One Chunilal Jamnadas and his five sons, Vadilal, Jesangbhai, Dahyabhai, Ranchhodlal and Achratlal, were members of a joint and undivided Hindu family. The family had descended from one Govardhandas. Govardhandas had two sons Maniklal and Laldas. Laldas died with-out leaving any issue surviving. Maniklal had two sons Jamnadas and Bolakhi. Bolakhi also died without leaving any issue surviving. The joint family owned considerable moveable and immoveable properties of, the aggregate value of over Rs. 6,00,000. The title deeds in respect of some of these immoveable properties were in the name of Laldas Govardhandas as also in the name of Bo akhi Maniklal. Chunilal Jamnadas was at all relevant times the father and the manager of the joint Hindu family consisting of himself and his five sons. An ancestral business in money-lending and jewellery was carried on in the name of Maniklal Govardhandas. The family had also float-ed a limited company in the name of the Hindustan Oil Mills Company, Ltd., of which Chunilal Jamnadas and Co. were the managing agents, the joint family owning a ten annas share and an outside partner owning a six annas share in that managing agency firm.
This business of managing agents was looked after by Chunilal Jamnadas and Achratlal. Out of the five sons of Chanilal Jamnadas, Vadilal had started his own independent sarafi business in the year 1916. The family, however, continue 1 joint and all the properties, moveable and immoveable, including the above businesses, were owned by them as members of the joint and undivided Hindu family. In October 1920 the parties thought of partitioning the properties of the family. Dahyabhai took over the good-will of the Bombay and Ahmedabad firm of Manekchand Govardhandas with effect from Kartak sud S. Y. 1977 for a consideration of Its. 21,101. On 18-12-1920, i.e., Magsar sud 5 S. Y. 1977 a memo of partition was recorded and signed by the parties. This was, however, a partial partition of the properties belonging to the joint family. Certain properties continued to be joint and certain adjustments of accounts remained to be made, and on 19-4-1922, i.e., Chaitra vad 8 S. Y. 1978, another memo of partition was recorded between the parties. The first memo of partition was signed by Chunilal and his five sons and at the foot of that an endorsement was made by one Kapurchand Gopalji to the effect :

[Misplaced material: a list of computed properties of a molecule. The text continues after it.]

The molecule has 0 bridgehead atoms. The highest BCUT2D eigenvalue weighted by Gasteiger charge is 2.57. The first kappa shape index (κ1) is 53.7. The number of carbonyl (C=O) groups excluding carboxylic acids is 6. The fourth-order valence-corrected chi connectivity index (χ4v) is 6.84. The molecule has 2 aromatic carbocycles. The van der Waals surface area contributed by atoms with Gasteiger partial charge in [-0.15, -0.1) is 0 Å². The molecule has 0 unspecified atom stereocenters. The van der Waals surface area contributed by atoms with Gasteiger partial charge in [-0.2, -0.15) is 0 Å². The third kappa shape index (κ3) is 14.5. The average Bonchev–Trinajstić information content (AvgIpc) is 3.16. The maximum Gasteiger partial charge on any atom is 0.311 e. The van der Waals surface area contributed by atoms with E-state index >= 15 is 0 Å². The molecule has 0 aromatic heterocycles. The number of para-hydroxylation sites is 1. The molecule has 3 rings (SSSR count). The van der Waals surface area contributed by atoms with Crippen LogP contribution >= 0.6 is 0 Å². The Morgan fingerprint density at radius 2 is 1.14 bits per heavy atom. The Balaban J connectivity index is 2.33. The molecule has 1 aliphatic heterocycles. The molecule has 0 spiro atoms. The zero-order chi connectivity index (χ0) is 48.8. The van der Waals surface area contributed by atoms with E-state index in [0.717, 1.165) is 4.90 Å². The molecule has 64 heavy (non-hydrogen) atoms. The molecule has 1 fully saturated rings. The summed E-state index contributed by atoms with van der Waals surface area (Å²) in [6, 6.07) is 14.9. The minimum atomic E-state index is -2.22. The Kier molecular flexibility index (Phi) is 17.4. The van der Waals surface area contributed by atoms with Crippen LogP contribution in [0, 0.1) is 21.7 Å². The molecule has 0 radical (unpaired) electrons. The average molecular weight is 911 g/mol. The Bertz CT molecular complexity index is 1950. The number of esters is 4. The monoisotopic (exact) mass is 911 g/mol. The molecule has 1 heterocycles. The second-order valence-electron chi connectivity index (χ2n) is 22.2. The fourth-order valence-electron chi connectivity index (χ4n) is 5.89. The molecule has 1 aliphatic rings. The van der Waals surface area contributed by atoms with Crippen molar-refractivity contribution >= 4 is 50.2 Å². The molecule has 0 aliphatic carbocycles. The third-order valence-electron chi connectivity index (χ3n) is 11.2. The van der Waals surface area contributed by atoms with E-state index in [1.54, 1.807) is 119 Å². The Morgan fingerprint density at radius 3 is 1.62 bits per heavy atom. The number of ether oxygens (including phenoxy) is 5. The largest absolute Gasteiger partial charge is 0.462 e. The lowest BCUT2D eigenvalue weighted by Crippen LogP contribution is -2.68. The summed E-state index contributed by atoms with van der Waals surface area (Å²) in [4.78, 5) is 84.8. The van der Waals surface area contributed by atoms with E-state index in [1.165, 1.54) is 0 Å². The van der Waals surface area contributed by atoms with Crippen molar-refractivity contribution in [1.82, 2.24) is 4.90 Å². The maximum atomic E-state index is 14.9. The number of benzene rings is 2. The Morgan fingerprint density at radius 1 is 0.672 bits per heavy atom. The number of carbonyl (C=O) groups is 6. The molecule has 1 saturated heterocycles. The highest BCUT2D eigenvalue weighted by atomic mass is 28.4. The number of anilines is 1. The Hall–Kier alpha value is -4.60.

“The partition as above has been made in my presence.”
Ranchhodlal died after this first memo of partition was recorded on 11-12.1921, leaving him surviving his widow Ramlaxmi (plaintiff) and two daughters. When the second memo of partition came to be recorded, the signature of Ranchhodlal could not be obtained and therefore Ramlaxmi, his widow, signed in his place and stead :
“Signet Parekh Ranchhodlal Chunilal Daskhat his widow Bai Ramlaxmi Dahyabhii Daskhat self.”
Even by the time this second memo of partition was recorded certain adjustment remained to be made and Kartak Sud 8 S. Y. 1978 was fixed for the complete working out of the partition. The managing agency firm of Chunilal Jamnadas and Co. appears to have been continued and it continued to manage the affairs of the Hindustan Oil Mills Company, Ltd., though the share in the commission which was enjoyed by the joint family was divided between Chunilal Jamnadas and his five sons in certain proportions. Achratlal was to devote all his attention to the management of this business and he was therefore given four annas more share than the other members of the family by way of his remuneration for the same.
In about February 1923 the plaintiff started living separately in the Chocawala Dhela, referred to hereinafter as a suit property, along with her two daughters, food grains were purchased for her, Repairs were effected to this property, Municipal taxes and insurance premia were paid in regard to the same, various expenses used to be incurred for the vyavahar, i.e. the social and other expenses, and all these were debited in the account of Ranchhodlal which was maintained in the books of account of Manekchand Govardhandas which continued to be written even after 16-12-1920. After Samvat Year 1978 besides the individual accounts of the several members of the family a Majora account was also opened and through this Majora account various adjustments in the accounts of the respective members of the family were made from time to time.
The firm of Chunilal Jamnadas & Co. came into financial difficulties, the affairs of the Hindustan Oil Mills Company, Ltd., were in a bad plight and Chunilal Jamnadas & Co. addressed letters to the Bank of Baroda, Ltd. (defendant), On 19-1-1924, and 11.2-1924, for a loan of RS. 60,000, on equitable mortgage of immoveable properties. These letters were addressed by both Chunilal Jamnadas and Achratlal. The loan was sanctioned on 13.2-1924, a promissory note for Rs. 60,000 was executed by Chunilal Jamnadas and by Achratlal and on 6-3-1924, title deeds of certain immoveable properties including the suit property were handed over by Chunilal Jamnadas to the Bank of Baroda. In so far, however, Chunilal Jamnadas deposited those title deeds with the bank, representing that he was the sole owner of these properties and that they had descended upon him as such. The bank was put upon the inquiry by reason of the fact that some title deeds were in the name of Laldas and some were in the name of Bolakhi Manickchand, and Chunilal Jamnadas in fact made a declaration on a stamp paper on 22-3-1924, to the effect that he was the sole heir of the deceased Bolakhi and Laldas Govardhandas.